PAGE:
Dodgers 6, Pirates 5: Curtis Granderson hit a grand slam in the Dodgers’ five-run seventh — it was his second salami in the space of a week, one with the Mets, one with the Dodgers — and Yasiel Puig hit a solo homer in the 12th inning that put the Dodgers over. The Pirates have lost seven of nine.

Indians 5, Red Sox 4: Cleveland wins on a walkoff bunt from Roberto Perez + a Brock Holt throwing error trying to get the runner at third. That led to a celebration for Cleveland, but there was much to worry about too, as ace reliever Andrew Miller flashed low velocity before leaving with patella tendinitis in his right knee.

Diamondbacks 3, Mets 2: It was 1-1 after regulation but A.J. Pollock hit a two-run homer in the top of the tenth, which was better than Michael Conforto‘s solo shot in the bottom half, giving Arizona the win. There were 12 pitchers used in this game, obscuring the fact that Arizona’s Taijuan Walker (5.1 IP, 7 H, 0 ER) and New York’s Robert Gsellman (6.1 IP, 5 H, 1 ER) pitched pretty darn well.

Mariners 6, Braves 5: Andrew Albers got the win — his second in a week after going four years since his last one — and he also (all together now) helped his own cause with an RBI on an infield single. Two sac bunts too, which is a pretty dang good day for an AL pitcher in an NL park. All the nicer that he did it against Atlanta, whose minor league system he had been in all season before an August 11 trade to Seattle. He pitched well there too, so you can imagine he wanted to show them.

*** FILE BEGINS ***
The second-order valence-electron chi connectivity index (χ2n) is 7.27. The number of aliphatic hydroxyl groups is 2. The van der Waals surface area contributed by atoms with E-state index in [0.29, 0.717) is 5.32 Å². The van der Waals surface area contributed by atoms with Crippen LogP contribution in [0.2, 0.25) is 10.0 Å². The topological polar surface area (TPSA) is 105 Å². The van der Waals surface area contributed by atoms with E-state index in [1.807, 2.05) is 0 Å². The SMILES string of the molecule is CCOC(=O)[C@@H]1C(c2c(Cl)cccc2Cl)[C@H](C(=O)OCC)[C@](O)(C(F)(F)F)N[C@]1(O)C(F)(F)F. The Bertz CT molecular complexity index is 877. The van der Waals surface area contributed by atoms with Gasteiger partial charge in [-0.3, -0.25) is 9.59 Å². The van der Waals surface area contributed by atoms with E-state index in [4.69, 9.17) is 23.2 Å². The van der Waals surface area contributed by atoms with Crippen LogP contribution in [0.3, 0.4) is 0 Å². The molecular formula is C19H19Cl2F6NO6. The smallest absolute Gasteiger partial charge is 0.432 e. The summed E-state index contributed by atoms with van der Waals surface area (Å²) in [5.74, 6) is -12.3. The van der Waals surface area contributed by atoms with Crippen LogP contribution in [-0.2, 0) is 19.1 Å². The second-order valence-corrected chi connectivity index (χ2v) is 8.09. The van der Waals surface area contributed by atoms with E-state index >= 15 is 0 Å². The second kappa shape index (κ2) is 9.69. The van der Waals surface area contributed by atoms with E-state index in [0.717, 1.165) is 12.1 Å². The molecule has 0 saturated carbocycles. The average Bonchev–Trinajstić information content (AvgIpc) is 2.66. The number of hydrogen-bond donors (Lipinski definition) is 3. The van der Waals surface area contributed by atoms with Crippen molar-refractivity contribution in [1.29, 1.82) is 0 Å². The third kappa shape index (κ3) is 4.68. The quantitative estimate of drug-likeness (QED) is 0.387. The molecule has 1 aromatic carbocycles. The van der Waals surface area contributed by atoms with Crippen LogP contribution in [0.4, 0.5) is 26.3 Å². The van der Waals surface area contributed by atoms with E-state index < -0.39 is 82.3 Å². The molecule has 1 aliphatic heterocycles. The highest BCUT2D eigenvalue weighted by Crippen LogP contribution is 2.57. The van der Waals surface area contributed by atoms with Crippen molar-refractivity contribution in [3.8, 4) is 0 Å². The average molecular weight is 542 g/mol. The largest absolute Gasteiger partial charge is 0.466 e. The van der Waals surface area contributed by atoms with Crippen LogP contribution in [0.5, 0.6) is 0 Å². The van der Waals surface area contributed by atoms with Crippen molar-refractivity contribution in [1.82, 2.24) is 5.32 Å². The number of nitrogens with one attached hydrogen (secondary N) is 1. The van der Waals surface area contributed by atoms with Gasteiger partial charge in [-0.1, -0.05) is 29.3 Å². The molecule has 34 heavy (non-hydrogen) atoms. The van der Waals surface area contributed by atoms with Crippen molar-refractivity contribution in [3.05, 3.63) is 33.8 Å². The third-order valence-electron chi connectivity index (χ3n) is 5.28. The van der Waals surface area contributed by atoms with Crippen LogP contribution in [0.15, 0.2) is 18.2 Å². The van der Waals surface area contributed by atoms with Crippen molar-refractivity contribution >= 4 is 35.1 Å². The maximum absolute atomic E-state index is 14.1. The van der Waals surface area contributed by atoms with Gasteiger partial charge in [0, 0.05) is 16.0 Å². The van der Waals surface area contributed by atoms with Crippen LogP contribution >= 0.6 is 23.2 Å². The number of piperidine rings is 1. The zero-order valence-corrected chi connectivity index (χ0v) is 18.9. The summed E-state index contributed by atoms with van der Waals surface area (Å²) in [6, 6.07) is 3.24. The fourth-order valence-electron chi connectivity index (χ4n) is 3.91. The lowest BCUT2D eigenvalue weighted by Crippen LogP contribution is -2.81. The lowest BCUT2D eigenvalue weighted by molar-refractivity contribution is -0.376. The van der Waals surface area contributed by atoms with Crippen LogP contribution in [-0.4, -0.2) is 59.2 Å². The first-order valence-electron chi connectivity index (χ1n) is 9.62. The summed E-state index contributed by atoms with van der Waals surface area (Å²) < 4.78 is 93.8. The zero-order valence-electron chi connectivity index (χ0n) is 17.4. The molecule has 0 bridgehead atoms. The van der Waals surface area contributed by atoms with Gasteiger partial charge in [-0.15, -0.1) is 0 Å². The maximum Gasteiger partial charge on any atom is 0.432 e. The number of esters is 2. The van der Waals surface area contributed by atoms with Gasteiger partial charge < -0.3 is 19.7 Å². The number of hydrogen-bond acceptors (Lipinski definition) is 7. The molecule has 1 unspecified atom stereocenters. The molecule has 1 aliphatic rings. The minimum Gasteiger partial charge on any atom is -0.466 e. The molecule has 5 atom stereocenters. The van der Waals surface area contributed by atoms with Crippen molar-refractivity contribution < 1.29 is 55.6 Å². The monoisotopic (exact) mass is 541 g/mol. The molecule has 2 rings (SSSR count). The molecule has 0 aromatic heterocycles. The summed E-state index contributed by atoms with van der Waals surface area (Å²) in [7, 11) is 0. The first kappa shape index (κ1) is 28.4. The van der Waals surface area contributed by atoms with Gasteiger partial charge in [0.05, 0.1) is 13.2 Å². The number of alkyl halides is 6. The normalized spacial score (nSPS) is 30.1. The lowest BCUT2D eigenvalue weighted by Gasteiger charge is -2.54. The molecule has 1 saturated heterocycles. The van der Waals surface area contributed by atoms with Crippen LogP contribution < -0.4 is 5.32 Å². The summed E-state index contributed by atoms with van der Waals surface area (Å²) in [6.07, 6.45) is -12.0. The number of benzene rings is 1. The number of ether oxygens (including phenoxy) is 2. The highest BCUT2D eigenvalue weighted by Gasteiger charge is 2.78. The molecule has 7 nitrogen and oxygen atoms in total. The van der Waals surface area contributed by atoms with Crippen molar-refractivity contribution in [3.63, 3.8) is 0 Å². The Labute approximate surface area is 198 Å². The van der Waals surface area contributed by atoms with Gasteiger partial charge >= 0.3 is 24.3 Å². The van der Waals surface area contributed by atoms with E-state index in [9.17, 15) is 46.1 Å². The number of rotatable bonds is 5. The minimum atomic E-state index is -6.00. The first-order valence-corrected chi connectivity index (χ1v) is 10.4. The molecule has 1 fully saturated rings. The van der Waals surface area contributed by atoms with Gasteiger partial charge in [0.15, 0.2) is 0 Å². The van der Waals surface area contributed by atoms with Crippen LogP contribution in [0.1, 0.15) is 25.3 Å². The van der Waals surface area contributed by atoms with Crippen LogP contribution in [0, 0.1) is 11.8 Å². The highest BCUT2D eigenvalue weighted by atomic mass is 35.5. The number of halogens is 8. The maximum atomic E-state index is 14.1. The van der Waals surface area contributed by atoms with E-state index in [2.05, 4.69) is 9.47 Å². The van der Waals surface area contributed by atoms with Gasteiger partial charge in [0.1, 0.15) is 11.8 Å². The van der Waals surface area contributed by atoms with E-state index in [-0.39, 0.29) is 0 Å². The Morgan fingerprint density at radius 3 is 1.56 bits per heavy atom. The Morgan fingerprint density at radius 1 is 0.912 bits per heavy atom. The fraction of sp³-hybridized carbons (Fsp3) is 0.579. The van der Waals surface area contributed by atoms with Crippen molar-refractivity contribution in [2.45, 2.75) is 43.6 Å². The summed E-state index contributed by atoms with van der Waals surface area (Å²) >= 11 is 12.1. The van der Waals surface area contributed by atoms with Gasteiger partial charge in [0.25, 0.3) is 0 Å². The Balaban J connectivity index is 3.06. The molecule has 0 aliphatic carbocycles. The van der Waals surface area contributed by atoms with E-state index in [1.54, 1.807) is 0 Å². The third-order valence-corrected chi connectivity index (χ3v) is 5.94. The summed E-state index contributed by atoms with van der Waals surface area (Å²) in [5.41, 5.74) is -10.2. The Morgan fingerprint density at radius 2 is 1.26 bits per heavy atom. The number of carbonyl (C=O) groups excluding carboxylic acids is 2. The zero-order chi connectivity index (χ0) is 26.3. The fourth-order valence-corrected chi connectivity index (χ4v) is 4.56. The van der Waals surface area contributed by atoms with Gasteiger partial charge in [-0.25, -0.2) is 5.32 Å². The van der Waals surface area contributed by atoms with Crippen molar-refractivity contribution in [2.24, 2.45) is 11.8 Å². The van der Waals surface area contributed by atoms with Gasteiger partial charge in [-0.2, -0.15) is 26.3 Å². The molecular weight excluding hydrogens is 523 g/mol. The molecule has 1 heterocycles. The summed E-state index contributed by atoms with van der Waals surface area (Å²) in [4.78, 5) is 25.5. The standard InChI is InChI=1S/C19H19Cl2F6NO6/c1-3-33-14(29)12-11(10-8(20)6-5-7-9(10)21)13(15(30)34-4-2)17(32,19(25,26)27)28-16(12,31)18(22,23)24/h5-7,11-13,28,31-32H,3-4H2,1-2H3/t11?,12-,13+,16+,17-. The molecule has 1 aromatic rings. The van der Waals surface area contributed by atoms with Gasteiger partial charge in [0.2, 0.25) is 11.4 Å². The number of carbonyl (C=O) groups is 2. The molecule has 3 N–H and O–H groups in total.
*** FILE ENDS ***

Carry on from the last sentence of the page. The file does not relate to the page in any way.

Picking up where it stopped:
Rangers 5, Angels 3: Cole Hamels allowed two runs on three hits over seven and Adrian Beltre hit a three-run homer. The loss dropped the Angels a half-game back of Minnesota for the second AL Wild Card. The Rangers are in the mix too, and they closed to within two games of the final spot. It’s pretty much chaos, however, as eight teams are within four games of each other in Wild Card contention. It’s gonna be a cluster for a good three weeks I suspect. Maybe longer.

Giants 2, Brewers 0: Chris Stratton and three relievers — one of which was Matt Cain, which is hard to get used to seeing in a box score — shut out the Brewers. Stratton’s six shutout innings added to six and two-thirds shutout innings in his previous start to give him a nice little streak. He only struck out one, however, which seems like a violation of the laws of physics in 2017.

Andrew Miller left Monday’s game due to reaggravation of patella tendinitis

Jason Miller/Getty Images
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Indians reliever Andrew Miller lasted only six pitches in Monday night’s appearance against the Red Sox. He walked Mookie Betts on six pitches before being relieved by Dan Otero. Per MLB.com’s Jordan Bastian, Miller reaggravated the patella tendinitis in his right knee.

Miller, 32, missed a couple of weeks earlier this month with patella tendinitis. He was activated last Friday and got two outs in a scoreless appearance against the Royals that night.

Bastian pointed out that Miller’s velocity has been lower than usual. He averaged 92.1 MPH on his fastball on Friday and 90.1 MPH on Monday, well below his normal average around 94 MPH.

The Indians should have more on Miller’s status after Monday’s game or on Tuesday. The lefty is carrying a 1.65 ERA with a 79/16 K/BB ratio in 54 2/3 innings on the season.